“They stripped it of the power to make the decisions, and they made it into a body that could only recommend what those decisions could be,” Costello said.
These changes were never adopted, but a revised consortium agreement was sent out to school districts last fall and approved by the Lake Orion School District, according to Costello.
Legal bills show that between fall 2014 and fall 2018, the Lusk Albertson and Thrun law firms spent approximately 30 hours on Open Meetings Act related research involving the IA. In October 2018, the Lusk Albertson law firm spoke with the Bloomfield Hills Assistant Superintendent for Human Resources and Labor Relations Kelly Bohl about proposed changes to the consortium agreement. According to legal bill notations, Glass also spoke to attorneys about the IA and Open Meetings Act issues as late as December of last year.
Glass told the Highlander that as soon as legal counsel told him that Joint Steering Committee meetings should be open, that’s what the consortium decided to do.
“As soon as I heard that from our school district attorney, I brought that to the 13 districts and they all agreed,” Glass said.
The timing is important, according to Costello.
“This is what it appears has happened here: That there was an intentional, concerted effort to continue the illegal practices of keeping those meetings closed,” she said.
More of the same
At the June 3 meeting, Lusk informed the Joint Steering Committee of the complaint filed by the law clinic.
“Having seen the proposed resolution, which will commit us to following the OMA from this point forward and not waiting for that process to begin for the follow up after the consortium agreement to be in place, to the extent the Attorney General has any concern about what we’re doing, I think that would go a long way toward ameliorating those issues,” Lusk said.
Some members of the Joint Steering Committee seemed to agree.
“From my perspective, it’s a moot point,” said Machesky. “Similar to the last Joint Steering Committee meeting, we maintained that meeting as an open meeting, and we indicated at the time we intend on doing so moving forward… All I know is the intent of the Joint Steering Committee, the individuals on the Joint Steering Committee, moving forward is to conduct business in compliance with the Open Meetings Act.”
Costello said the lack of action at the meeting was why a change had to be made.
“Governing bodies are known to take resolutions, but resolutions have no legal impact. All it says is that we agree about this, but it makes no changes. It has no legal impact to rectify the situation, so it means nothing,” she said. “Something has to be done. They’ve had a lot of time and there’s been a lot of discussions. Nothing’s been done, even though this has been going on for years and years. It’s time. And if they aren’t going to do it, they might need state oversight to make sure that it’s done.”
At the meeting, Lusk presented a review of the current consortium agreement completed by a subcommittee of the Joint Steering Committee with his assistance.
The review included suggestions and questions for the Joint Steering Committee moving forward, like lowering the total number of board members so that it would be easier to achieve a quorum.
According to Machesky, the subcommittee included himself, Glass, Huron Valley Schools superintendent Paul Salah, and Birmingham Public Schools superintendent Mark Dziaktczak. Machesky said that Lusk performed the majority of the review.
“At the last meeting in Troy, we had indicated that we would try to identify a small group of individuals that would come together and begin looking at the current consortium agreement, and we would begin working toward adjusting those as we saw fit. At that time, Dr. Glass indicated that it would be appropriate for Mr. Lusk to participate in that process,” Machesky said.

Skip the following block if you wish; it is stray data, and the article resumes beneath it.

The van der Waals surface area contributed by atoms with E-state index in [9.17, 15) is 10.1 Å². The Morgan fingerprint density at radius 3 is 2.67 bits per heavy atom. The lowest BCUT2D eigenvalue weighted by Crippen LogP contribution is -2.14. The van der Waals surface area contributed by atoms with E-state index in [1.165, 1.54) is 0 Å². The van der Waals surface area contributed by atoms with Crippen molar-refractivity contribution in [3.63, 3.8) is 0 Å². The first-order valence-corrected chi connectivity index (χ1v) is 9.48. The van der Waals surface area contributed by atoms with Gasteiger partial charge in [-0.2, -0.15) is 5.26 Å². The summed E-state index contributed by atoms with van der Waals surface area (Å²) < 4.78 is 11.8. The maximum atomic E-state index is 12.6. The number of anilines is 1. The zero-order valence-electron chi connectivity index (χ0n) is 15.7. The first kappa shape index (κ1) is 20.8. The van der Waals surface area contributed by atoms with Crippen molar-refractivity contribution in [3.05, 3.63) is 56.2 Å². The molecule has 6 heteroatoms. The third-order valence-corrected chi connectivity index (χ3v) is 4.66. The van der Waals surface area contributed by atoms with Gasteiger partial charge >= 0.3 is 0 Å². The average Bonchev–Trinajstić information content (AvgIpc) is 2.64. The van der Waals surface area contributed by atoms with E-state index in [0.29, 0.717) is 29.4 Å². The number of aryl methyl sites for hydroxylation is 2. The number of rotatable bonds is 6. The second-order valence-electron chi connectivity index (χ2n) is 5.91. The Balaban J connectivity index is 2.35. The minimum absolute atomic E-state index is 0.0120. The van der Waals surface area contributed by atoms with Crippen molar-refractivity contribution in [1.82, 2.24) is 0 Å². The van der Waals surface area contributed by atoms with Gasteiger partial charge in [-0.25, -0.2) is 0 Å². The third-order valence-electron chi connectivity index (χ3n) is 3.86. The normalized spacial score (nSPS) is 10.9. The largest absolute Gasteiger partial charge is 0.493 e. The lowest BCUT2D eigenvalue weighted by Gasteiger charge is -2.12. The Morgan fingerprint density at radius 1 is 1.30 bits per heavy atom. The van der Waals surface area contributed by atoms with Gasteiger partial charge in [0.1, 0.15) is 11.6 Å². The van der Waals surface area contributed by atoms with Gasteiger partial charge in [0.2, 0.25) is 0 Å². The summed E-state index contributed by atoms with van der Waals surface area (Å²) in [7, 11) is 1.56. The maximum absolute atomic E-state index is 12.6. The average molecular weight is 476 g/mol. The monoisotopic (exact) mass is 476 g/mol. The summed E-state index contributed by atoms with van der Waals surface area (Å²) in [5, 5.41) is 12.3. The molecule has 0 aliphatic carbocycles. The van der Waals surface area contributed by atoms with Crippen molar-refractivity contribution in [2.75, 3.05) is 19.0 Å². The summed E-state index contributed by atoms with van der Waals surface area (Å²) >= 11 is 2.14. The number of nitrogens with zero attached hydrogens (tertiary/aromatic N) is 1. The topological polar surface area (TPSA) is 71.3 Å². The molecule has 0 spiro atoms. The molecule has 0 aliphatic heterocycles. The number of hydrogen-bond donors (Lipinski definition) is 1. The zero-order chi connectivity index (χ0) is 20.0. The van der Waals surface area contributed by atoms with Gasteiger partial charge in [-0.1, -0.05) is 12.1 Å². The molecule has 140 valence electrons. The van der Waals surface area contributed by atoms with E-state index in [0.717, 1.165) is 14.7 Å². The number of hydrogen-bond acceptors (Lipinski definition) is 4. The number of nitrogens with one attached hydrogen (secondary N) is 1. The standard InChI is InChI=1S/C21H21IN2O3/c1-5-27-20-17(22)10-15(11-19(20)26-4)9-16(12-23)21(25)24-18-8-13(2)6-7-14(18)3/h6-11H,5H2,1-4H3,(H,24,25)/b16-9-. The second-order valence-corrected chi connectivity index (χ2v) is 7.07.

No decisions were made at the meeting regarding anything Lusk brought forward on behalf of the subcommittee.
Machesky said that moving forward, the Joint Steering Committee would be working to “adjust the consortium agreement to be in line with current practice.”
“I see the Joint Steering Committee acting as it was initially intended to act, which is an advisory board to the consortium, and helping to provide direction to the International Academy,” he said. “It will be consistent with what the consortium agreement expects it to be, which has been, it’s intended to be an advisory group to the consortium.”
Conflict of interest?
Last week, the Bloomfield Hills Board of Education hired the law firm of former Attorney General Mike Cox to address the complaint filed with the Attorney General’s Office.
The Mike Cox Law firm represented Bert Okma in a case last fall, in which a former employee sued Okma and China IA, LLC for breach of contract. The case was related to the failed IA sister school in China. Okma is the former principal of the IA and is married to Gibson, the current principal. The firm also sent a cease and desist letter to the Bloomfield Hills Board of Education in February requesting that the board prevent the former employee from speaking against Gibson and Okma at public meetings.
The decision to hire Cox was made at a board study session last Thursday, and the measure passed 5-1. Board Secretary Lisa Efros voted against it and Trustee Jennifer Cook abstained.
Efros spoke to the Gazette about her decision, but she made it clear that she was not speaking on behalf of the board and that she was only giving her opinion as an individual member of the Board of Education.
According to Efros, the vote was a last minute addition to the agenda. She said that she missed a call from Glass sometime in the hour before the meeting, and it was her understanding that he had contacted the other board members to inform them of the add-on around the same time.
Efros said that she voted against hiring Cox because she felt there was a conflict of interest.
“The matter that he’s going to be representing the district, our superintendent, and an employee of our district have to do with a violation of the Open Meetings Act, and my opinion was that we had a conflict of interest because he has represented an individual and sent to the board a cease and desist letter regarding an open meetings act violation,” she said.
Even if there was no conflict of interest, Efros said that she thought the decision merited more discussion.
“I think just doing our due diligence, we should explore whether there might be a conflict before we would approve something like that,” she said.
June 6 was Glass’ last Board of Education meeting as the superintendent of Bloomfield Hills Schools. He will be leaving the district and relocating to New York in July.
According to a spokesperson for the Attorney General’s Office, no investigation into the complaint filed by the Michigan State First Amendment Law Clinic has been started.
The next Joint Steering Committee meeting has not been scheduled yet, according to the IA website.